The “intern-al” problem for the fashion industry


This article is taken from the latest edition of Fladgate’s Fashion Update. Please email the marketing team on to be added to be added to the mailing list for future updates.

The use of unpaid interns in the fashion industry is nothing new, but they have been very much in the spotlight in 2014. Earlier this year, a former intern at Alexander McQueen – backed by campaign group Intern Aware – brought a claim for over £6,000 in lost wages in respect of a four-month placement in 2009-10. The start of London Fashion Week was also marked by a demonstration by Intern Aware and students at King’s College London against the use of unpaid interns in the fashion industry.

Internships are, however, seen as an essential way of gaining necessary experience and skills and, for many, the only route via which they feel they can break into the fashion industry. Such is the demand for these positions, they are often offered on an unpaid basis – indeed, the TUC estimates that at least a third of interns in the UK are unpaid. It is no coincidence that the number and range of internships (or work experience placements) across many sectors in the UK increased considerably during the recent recession.

However, as long as individuals are willing to undertake unpaid internships, there will be organisations that are willing to exploit this “free” source of labour, and this has led to an increasing number of claims from interns who believe that the work they are being asked to undertake ought to be paid. If they are able to establish that they are, in fact, “employees” or “workers” in the eyes of the law, then they will be entitled to some or all of the statutory employment rights that exist in the UK, including the right to paid leave and to be paid at least the national minimum wage. There is no legal definition of internships or work experience, and therefore the legal status of interns will depend on the facts of each case. However, cases often boil down to whether interns are actually working under a contract (which may be oral or written, and express or implied) with some element of personal service and mutuality of obligation.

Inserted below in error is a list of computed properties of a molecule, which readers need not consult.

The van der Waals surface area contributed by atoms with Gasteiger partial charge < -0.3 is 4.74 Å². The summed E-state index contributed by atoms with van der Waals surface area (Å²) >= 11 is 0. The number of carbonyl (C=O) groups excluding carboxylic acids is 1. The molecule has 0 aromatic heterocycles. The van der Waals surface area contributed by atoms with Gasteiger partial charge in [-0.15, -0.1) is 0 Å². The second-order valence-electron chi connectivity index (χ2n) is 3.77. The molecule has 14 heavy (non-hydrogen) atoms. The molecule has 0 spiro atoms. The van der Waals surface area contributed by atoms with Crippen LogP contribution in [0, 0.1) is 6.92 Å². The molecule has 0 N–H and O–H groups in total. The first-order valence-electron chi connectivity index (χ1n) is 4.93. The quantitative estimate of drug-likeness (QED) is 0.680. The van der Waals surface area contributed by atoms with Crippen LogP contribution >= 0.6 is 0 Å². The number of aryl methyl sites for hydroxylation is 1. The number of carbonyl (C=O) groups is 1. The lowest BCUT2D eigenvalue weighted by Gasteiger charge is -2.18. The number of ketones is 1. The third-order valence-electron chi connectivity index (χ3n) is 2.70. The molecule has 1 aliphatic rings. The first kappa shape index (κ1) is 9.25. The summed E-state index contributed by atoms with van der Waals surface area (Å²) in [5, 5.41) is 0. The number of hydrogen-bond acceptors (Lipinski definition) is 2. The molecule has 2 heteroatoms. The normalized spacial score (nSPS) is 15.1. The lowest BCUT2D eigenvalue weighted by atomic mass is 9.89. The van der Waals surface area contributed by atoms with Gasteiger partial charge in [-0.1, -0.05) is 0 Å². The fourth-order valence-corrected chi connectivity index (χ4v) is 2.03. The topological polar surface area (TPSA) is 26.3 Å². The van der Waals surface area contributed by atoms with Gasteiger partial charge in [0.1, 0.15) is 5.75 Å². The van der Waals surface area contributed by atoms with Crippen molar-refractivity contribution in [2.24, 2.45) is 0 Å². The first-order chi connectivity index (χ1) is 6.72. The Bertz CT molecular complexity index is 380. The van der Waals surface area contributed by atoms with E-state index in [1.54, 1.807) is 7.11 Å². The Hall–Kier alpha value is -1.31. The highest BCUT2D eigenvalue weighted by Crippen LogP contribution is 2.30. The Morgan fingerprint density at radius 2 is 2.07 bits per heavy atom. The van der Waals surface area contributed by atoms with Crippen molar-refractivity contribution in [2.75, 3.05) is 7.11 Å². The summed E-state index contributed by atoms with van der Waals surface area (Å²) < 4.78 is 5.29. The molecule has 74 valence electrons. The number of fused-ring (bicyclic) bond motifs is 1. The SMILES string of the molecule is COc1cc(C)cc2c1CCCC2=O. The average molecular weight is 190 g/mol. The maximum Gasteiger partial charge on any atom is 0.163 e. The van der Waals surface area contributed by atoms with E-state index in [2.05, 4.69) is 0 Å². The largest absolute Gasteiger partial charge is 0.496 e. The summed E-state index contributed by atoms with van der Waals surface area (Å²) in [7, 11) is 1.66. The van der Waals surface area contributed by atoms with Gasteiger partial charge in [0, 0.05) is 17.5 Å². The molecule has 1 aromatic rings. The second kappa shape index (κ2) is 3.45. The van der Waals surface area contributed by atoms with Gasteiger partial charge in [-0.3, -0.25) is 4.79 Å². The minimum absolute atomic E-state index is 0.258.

Based on the case law that exists, those organisations that wish to reduce the risk of creating a legally binding contract with interns are advised to avoid making payments to them that may be construed as wages (for example, payments to cover actual expenses should be clearly identified as such, and reimbursed against receipts) and to minimise or remove perks that could be seen as consideration. They should also reduce the obligations on the part of the intern, by giving them the ability to refuse tasks and decide when to work.

Of course, some organisations will see this as defeating the benefit of having interns and, mindful of the legal risks involved with using interns as they would otherwise prefer, will cease or reduce the number of internships on offer. This is, apparently, what Arcadia (parent company of Topshop and Miss Selfridge) has decided to do, having been forced by HMRC to retrospectively pay the national minimum wage to former interns who had worked for free.

For further information, please contact Taj Rehal ( or Michael McCartney (

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